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Steel Ejector Housing & Wolff Springs for Blackhawks

Discussion in 'Handguns: Revolvers' started by jsmosby, Aug 26, 2007.

  1. jsmosby

    jsmosby Active Member

    I noticed that Ruger offers, as an accessory, steel ejector housing parts for Ruger New Model Blackhawks. I have the following questions:

    [1] What would be the advantage of replacing the factory-installed aluminum ejector housing with a steel ejector housing? Does it help reduce muzzle flip? Would it disturb the overall balance of the gun?

    [2] I have two choices for a steel ejector housing replacement part: 4" or 5". How would I know which one to pick? (I have Blackhawks with a 7 1/2" barrel; a 5 1/2" barrel; and a 4 5/8" barrel).

    Separately, I understand that Wolff hammer and triggers springs can be installed in Blackhawks.

    [3] Is there any advantage in doing this as opposed to getting an "action job" done on the factory springs?
  2. Jim March

    Jim March Well-Known Member

    Welll...some people do this for cosmetic reasons: the color on the aluminum part more or less never perfectly matches the barrel. And the anodized finish tends to wear; a shiny end from holster wear is real common.

    Others do it to put more weight out at the muzzle. Which they do either for recoil control, or because they prefer shooting a "muzzle heavy" feeling gun - tends to give you more stability, less "front sight shake" while lining up for the shot, but it's not as nice at "fast swinging" to the target or among multiple targets.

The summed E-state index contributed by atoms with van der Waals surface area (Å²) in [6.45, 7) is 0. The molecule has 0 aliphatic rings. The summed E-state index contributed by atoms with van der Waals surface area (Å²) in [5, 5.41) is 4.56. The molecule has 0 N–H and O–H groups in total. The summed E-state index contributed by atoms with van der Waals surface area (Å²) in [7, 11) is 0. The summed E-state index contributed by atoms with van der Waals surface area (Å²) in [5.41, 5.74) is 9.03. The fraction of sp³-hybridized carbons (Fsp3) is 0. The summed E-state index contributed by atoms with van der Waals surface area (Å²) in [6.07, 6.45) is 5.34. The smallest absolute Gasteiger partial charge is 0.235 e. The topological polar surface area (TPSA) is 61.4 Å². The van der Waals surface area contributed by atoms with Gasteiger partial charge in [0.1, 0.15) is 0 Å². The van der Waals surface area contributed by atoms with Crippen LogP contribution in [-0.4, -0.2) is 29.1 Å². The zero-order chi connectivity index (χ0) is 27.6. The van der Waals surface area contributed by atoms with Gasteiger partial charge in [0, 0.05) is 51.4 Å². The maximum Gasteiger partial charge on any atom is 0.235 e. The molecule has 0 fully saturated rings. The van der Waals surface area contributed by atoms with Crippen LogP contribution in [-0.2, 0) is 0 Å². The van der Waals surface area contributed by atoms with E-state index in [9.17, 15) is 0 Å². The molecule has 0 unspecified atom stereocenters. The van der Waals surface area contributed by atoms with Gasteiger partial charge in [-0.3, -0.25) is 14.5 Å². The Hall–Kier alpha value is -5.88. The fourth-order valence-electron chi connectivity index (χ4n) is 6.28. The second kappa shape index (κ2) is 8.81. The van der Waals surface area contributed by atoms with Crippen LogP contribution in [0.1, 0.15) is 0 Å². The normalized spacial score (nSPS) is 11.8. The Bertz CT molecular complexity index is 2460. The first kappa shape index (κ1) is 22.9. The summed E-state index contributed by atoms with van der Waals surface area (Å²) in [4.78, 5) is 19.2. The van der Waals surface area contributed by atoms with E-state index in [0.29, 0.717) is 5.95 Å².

There's one good technical reason for keeping the aluminum housing.

    On recoil, the screw holding the end of the ejector in wants to yank out...and sometimes does. An aluminum housing puts less stress on that screw.

    The difference is minor. And a lost ejector screw doesn't actually tie the gun up in a fight, or while defending against something hairy, mean and charging :).

    But to a small degree, an aluminum-ejector gun is more reliable.
  3. highlander 5

    highlander 5 Well-Known Member

    I have a Ruger Bisley that has Wolff springs installed with no action work done and it makes a world of difference in the trigger pull. I believe I had 40 oz springs installed. On my one blued Ruger SA I replaced the ejector with a steel part looks better but not much else

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